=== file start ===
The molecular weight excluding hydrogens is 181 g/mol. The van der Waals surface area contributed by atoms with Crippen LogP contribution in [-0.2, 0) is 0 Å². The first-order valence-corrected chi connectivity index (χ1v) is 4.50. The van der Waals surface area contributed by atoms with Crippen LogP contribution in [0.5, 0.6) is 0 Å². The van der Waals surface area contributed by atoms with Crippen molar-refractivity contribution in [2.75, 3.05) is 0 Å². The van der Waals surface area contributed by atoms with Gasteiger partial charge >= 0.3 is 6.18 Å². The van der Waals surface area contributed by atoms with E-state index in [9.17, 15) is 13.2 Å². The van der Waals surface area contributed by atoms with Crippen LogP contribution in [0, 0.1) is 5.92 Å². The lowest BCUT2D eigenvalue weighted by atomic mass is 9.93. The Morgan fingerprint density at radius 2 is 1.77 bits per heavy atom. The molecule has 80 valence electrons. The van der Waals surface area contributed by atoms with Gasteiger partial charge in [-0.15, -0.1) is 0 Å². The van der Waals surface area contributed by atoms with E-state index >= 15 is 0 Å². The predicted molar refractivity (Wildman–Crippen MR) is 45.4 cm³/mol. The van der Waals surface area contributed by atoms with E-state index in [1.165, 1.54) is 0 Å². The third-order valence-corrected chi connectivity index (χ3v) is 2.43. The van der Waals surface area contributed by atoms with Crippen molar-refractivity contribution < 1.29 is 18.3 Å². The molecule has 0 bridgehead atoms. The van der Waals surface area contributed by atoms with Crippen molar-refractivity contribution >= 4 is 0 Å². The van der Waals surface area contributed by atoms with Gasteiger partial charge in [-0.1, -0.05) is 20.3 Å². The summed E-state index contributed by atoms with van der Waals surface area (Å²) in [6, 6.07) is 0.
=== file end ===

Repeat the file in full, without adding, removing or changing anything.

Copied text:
The molecular weight excluding hydrogens is 181 g/mol. The van der Waals surface area contributed by atoms with Crippen LogP contribution in [-0.2, 0) is 0 Å². The first-order valence-corrected chi connectivity index (χ1v) is 4.50. The van der Waals surface area contributed by atoms with Crippen LogP contribution in [0.5, 0.6) is 0 Å². The van der Waals surface area contributed by atoms with Crippen molar-refractivity contribution in [2.75, 3.05) is 0 Å². The van der Waals surface area contributed by atoms with Gasteiger partial charge >= 0.3 is 6.18 Å². The van der Waals surface area contributed by atoms with E-state index in [9.17, 15) is 13.2 Å². The van der Waals surface area contributed by atoms with Crippen LogP contribution in [0, 0.1) is 5.92 Å². The lowest BCUT2D eigenvalue weighted by atomic mass is 9.93. The Morgan fingerprint density at radius 2 is 1.77 bits per heavy atom. The molecule has 80 valence electrons. The van der Waals surface area contributed by atoms with Gasteiger partial charge in [-0.15, -0.1) is 0 Å². The van der Waals surface area contributed by atoms with E-state index >= 15 is 0 Å². The predicted molar refractivity (Wildman–Crippen MR) is 45.4 cm³/mol. The van der Waals surface area contributed by atoms with E-state index in [1.165, 1.54) is 0 Å². The third-order valence-corrected chi connectivity index (χ3v) is 2.43. The van der Waals surface area contributed by atoms with Crippen molar-refractivity contribution < 1.29 is 18.3 Å². The molecule has 0 bridgehead atoms. The van der Waals surface area contributed by atoms with Crippen molar-refractivity contribution >= 4 is 0 Å². The van der Waals surface area contributed by atoms with Gasteiger partial charge in [-0.1, -0.05) is 20.3 Å². The summed E-state index contributed by atoms with van der Waals surface area (Å²) in [6, 6.07) is 0.